Daibutsu, Kamakura

Daibutsu, Kamakura
Daibutsu in Kamakura, June 2010. There were thousands of school kids visiting that day. It was still great fun.

Saturday, September 13, 2008

The Greatest Shogun

You may have heard of the name Shogun. The Shogun was a military ruler of Japan and they came into existence approximately over 800 years ago. The last Shogun to rule was in 1868 when the Emperor regained power. Essentially the Emperor of Japan has always been the leader of the nation but for practically all of the 800 years, it was the Shogun that had the actual power. The title Shogun was conferred by the Emperor but of course the Emperor had little choice to grant this to whoever was the pre-eminent military ruler of the nation at that time.

Probably the greatest, and certainly the most famous Shogun was Tokugawa Ieyasu. Ieyasu became the supreme ruler of Japan after his victory in the famous battle of Sekigahara in 1600. In 1603 he took the title of Shogun and this began the longest period of peace in Japanese history. The Shogun's of the Tokugawa family ruled Japan for over 260 years, from 1603 until 1868 and the Meiji Restoration. The Meiji Restoration returned the power to the Emperor, Emperor Meiji.


Tokugawa Ieyasu

Nikko in Tochigi Prefecture has been an important religious area since the 700's with the establishment of the first temples and shrines. But it was in the early 1600's that Nikko gained its highest level of prominence when the Toshogu Shrines were constructed there.

The Toshogu is the shrine and mausoleum that was built for Tokugawa Ieyasu. It was built in 1617 by Ieyasu's son, Shogun Tokugawa Hidetada and enlarged by the third Shogun, Ieyasu's grandson, Tokugawa Iemitsu. It was Iemitsu who had the shrines and temples constructed in the grand and opulant style we see today, a style that is not very common of temples and shrines in Japan. This is one reason that the shrines and temples of Nikko are so unique and interesting and why I recommend to anyone visiting Japan should go and see.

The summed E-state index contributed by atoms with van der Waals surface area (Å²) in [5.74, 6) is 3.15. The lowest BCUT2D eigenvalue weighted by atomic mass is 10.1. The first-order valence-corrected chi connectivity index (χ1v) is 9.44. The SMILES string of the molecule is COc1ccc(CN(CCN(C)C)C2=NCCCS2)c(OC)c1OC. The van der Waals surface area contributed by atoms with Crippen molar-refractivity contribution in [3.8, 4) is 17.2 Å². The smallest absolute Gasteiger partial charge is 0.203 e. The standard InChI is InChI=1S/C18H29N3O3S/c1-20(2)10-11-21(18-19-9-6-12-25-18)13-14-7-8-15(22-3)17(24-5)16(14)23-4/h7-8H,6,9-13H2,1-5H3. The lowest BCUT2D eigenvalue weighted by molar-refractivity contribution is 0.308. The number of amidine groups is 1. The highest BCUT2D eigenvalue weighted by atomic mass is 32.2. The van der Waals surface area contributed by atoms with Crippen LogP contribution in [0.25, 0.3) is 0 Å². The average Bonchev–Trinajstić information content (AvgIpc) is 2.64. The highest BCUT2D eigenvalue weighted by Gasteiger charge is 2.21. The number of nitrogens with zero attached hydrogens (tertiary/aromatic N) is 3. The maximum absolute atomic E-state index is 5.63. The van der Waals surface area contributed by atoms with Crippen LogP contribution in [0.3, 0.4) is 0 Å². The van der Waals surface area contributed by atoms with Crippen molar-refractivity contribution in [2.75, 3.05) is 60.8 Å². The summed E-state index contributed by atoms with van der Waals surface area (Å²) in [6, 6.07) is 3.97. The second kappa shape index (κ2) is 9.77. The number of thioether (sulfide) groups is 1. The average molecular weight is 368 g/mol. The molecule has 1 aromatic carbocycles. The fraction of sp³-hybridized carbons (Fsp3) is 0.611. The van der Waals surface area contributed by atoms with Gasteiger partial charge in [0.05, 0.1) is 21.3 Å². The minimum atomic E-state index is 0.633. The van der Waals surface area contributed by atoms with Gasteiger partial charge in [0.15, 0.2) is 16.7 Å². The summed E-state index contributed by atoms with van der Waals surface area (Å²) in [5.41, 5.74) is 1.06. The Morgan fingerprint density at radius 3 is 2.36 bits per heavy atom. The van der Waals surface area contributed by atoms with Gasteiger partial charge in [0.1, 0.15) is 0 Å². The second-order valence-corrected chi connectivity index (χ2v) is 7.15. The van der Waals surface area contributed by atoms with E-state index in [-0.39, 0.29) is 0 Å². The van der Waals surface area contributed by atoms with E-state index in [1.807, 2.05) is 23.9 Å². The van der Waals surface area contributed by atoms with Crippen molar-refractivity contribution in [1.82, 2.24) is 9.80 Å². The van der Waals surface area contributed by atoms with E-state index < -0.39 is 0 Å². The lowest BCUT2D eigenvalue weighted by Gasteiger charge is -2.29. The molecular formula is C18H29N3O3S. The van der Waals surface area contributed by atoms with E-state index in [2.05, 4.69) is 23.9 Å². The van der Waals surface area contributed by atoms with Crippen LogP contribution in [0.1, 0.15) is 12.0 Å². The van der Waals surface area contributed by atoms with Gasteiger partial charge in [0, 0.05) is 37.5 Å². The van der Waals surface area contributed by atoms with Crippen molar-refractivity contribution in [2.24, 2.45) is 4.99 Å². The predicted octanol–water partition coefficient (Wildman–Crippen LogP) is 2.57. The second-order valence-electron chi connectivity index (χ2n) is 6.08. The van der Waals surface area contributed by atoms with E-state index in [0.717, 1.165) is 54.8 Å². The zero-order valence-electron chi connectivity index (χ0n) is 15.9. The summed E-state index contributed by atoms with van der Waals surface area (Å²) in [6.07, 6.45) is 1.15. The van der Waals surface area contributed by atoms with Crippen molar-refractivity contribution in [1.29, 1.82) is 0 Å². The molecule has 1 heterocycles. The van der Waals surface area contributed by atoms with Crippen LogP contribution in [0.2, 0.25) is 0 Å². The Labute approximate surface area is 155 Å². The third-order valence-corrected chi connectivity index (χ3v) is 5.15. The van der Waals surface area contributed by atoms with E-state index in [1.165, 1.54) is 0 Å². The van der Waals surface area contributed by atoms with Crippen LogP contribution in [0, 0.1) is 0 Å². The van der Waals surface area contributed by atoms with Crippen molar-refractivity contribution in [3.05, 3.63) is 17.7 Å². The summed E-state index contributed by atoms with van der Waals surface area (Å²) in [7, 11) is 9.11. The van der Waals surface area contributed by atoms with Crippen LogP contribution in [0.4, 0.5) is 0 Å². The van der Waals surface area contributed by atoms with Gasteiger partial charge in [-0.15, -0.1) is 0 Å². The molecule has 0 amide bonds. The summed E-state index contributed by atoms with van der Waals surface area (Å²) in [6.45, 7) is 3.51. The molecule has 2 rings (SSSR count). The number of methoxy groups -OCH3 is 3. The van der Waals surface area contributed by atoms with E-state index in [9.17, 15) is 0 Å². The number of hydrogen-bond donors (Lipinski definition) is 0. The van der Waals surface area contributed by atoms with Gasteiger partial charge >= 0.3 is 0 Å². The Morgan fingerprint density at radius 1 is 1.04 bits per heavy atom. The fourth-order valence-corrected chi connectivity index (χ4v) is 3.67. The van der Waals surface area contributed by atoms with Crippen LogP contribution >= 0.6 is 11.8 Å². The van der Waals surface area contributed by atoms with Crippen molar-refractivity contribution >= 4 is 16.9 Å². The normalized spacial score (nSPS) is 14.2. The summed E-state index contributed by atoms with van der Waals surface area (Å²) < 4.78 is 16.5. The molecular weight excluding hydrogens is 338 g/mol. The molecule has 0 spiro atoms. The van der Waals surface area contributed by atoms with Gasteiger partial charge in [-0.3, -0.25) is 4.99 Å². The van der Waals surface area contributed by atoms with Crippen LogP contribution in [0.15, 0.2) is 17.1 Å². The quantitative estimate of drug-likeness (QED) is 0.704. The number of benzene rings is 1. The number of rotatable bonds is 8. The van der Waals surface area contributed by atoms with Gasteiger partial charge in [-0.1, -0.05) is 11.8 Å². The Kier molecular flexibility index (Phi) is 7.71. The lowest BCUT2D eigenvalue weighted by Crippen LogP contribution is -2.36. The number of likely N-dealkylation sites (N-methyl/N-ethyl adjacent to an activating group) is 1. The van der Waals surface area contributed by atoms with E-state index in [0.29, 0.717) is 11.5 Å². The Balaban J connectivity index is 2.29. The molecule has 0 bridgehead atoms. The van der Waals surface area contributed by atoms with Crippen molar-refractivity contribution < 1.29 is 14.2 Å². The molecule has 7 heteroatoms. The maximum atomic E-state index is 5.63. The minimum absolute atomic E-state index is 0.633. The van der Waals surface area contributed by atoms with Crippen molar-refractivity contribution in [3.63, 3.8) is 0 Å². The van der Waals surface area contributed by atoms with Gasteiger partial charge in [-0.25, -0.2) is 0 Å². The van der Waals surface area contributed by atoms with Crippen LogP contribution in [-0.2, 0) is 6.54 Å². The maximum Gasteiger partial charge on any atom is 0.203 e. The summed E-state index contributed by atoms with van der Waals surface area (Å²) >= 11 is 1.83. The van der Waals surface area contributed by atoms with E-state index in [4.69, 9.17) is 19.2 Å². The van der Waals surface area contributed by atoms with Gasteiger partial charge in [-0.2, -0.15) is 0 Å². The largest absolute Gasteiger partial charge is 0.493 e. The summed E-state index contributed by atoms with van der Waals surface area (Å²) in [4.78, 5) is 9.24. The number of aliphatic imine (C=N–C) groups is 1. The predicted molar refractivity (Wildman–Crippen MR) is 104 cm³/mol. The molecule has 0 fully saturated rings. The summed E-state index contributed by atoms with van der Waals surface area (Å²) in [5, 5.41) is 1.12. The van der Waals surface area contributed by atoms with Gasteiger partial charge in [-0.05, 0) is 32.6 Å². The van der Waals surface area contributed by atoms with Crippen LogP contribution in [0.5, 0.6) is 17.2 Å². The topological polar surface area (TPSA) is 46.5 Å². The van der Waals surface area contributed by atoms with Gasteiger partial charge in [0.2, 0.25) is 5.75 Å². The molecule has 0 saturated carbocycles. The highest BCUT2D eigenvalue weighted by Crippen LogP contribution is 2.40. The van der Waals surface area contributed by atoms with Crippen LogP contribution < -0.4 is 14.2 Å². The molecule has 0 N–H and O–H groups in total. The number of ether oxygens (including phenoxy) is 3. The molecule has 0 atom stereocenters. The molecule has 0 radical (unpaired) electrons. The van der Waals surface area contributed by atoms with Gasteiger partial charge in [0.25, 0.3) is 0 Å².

Here is the Urn that contains the ashes of Tokugawa Ieyasu.

The Tokugawa Shogun's carried out annual processions to Nikko to honor Ieyasu. These processions are recreated today in the spring and fall and are called the Procession of a Thousand Samurai. I attended the Spring Thousand Samurai festival several years ago and it was a great experience. You can read about my attending this event here.

Photo I took at the Thousand Samurai Procession

Nikko is one of my favorite places to visit in Japan. Both for its natural beauty and for its history and amazing temples and shrines.

Yomeimon Gate, Toshogu



Toshogu

8 comments:

  1. Anonymous4:04 PM

    This looks like a great place to visit, like you said for its beauty and history. Thanks for the info. I found a new travel site, baraaza.com. I think you might like it.

    Nicole

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  2. Thank you. I will check that site out.

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  3. Have you ever gone to an onsen in Nikko? I've heard they're nice and that it's common to see monkeys around there.

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  4. I have not yet been to an onsen anywhere in Japan. Someday I will. I have seen a monkey just outside of Nikko but I have yet to see any in town or near the shrines.

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  5. I would love to one day have the chance to go to the 1000 Samurai Festival.
    One day, hopefully

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  6. I think you would enjoy it.

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  7. very informative post. Thank you for sharing.

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  8. You're welcome. I like to know the history behind some of the famous places and aspects of Japan and I will try and share them.

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